346 F2d 565 Ronzzo v. Sigler

346 F.2d 565

Virgil M. RONZZO, Appellant,
Maurice SIGLER, Warden of Nebraska Penal and Correctional Complex, Appellee.

No. 17911.

United States Court of Appeals Eighth Circuit.

June 14, 1965.

Rehearing Denied June 28, 1965.

Robert R. Gibson, Lincoln, Neb., for appellant.

Clarence A. H. Meyer, Atty. Gen., of Nebraska, and C. C. Sheldon, Asst. Atty. Gen., Lincoln, Neb., for appellee.

Before VOGEL, MATTHES and RIDGE, Circuit Judges.


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The basic issue presented in this petition for a writ of habeas corpus by a Nebraska state prisoner was succinctly stated in the District Court by Judge Van Pelt to be: "* * * whether the denial of counsel at a probable cause hearing is a denial of procedural due process where a defendant is not required to plead or take any other steps which might affirmatively prejudice his rights." Ronzzo v. Sigler, D.C.Neb., 1964, 235 F.Supp. 839, 840. The application for writ was denied, the District Court holding that the defendant, in a state proceeding, was not prejudiced by being deprived of counsel at the preliminary hearing, nor was the defense of his cause by subsequent court-appointed counsel jeopardized where the only purpose for the preliminary hearing inured to the defendant's benefit.


A preliminary hearing in Nebraska is for the purpose of determining whether the offense charged has been committed and whether there is probable cause to believe the defendant committed it. It is, as Judge Van Pelt states at page 840 of 235 F.Supp., "* * * a procedural safeguard whereby it is assured to all accused of crime that they will not be detained in custody without probable cause existing that the crime charged was committed by them." In addition to not being required to plead at the preliminary hearing, petitioner was asked no questions and made no admissions. He lost nothing and was prejudiced in no way.


In White v. State of Maryland, 1963, 373 U.S. 59, 83 S.Ct. 1050, 10 L.Ed.2d 193, a case strongly relied upon by the appellant here, the petitioner pleaded guilty when arraigned at a preliminary hearing. At his trial, the plea of guilty made at the preliminary hearing was introduced into evidence. He did not have counsel at the time of the preliminary hearing and he subsequently contended that Hamilton v. State of Alabama, 1961, 368 U.S. 52, 82 S.Ct. 157, 7 L.Ed.2d 114, applied. The Supreme Court upheld this contention, saying at page 60 of 373 U.S., 83 S.Ct. at page 1051:


"Whatever may be the normal function of the `preliminary hearing' under Maryland law, it was in this case as `critical' a stage as arraignment under Alabama law. For petitioner entered a plea before the magistrate and that plea was taken at a time when he had no counsel."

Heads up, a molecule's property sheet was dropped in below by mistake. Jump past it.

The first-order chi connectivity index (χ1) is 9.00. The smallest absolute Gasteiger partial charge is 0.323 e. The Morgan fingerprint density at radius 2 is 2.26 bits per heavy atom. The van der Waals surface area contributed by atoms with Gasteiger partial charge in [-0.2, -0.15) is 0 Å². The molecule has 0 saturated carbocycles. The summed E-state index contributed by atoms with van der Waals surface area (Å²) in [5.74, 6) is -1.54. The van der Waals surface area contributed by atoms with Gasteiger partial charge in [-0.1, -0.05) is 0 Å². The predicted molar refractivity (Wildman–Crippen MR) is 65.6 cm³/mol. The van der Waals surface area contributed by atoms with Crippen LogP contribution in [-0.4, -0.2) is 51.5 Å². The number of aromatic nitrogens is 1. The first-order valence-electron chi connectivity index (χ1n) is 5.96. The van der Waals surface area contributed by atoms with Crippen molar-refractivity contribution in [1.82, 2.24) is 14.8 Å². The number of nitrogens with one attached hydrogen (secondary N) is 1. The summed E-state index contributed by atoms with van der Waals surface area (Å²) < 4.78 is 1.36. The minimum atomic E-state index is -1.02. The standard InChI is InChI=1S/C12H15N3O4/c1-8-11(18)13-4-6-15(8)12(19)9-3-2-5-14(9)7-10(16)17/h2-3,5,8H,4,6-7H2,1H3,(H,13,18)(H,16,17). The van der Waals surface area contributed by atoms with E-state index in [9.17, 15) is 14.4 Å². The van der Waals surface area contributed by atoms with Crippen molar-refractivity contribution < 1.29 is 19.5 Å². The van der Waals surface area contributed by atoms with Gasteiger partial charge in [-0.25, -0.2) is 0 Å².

In the present case, Ronzzo had counsel appointed for him four days after the preliminary hearing. Subsequently at his arraignment he entered a plea of not guilty to first degree murder and offered to plead guilty to second degree murder, which latter plea was accepted by the court.


In Hamilton v. State of Alabama, supra, the Supreme Court held that an arraignment in Alabama was "a critical stage in a criminal proceeding", as it was only then that the defense of insanity could be pleaded and pleas in abatement or motions challenging the composition of the grand jury be made. Obviously the petitioner there was handicapped by not having counsel appointed for him at the time of arraignment.


In White v. State of Maryland, supra, where the petitioner pleaded guilty at the preliminary hearing without having the advice or assistance of counsel, he was obviously prejudiced "at a critical stage in a criminal proceeding" when later such plea was introduced into evidence after he had changed his plea to not guilty and stood trial with the aid of counsel.

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In Escobedo v. State of Illinois, 1964, 378 U.S. 478, 84 S.Ct. 1758, 12 L.Ed.2d 977, an incriminating statement was elicited by the police during their interrogation of the petitioner at a time when he had his own employed counsel and had asked for and been denied the right to consultation. The case was reversed and remanded because of the use of the incriminating statement on trial.


None of these cases is comparable or controlling herein. Judge Van Pelt carefully points out in his opinion that since no plea was entered at the time of the Nebraska preliminary hearing, no statement was taken from petitioner at that time, nor were any of his constitutionally guaranteed rights infringed upon and no defense opportunities lost, he was in no way prejudiced. We are in entire agreement therewith and affirm the denial of the application upon the basis of the District Court's opinion as published in 235 F.Supp. 839.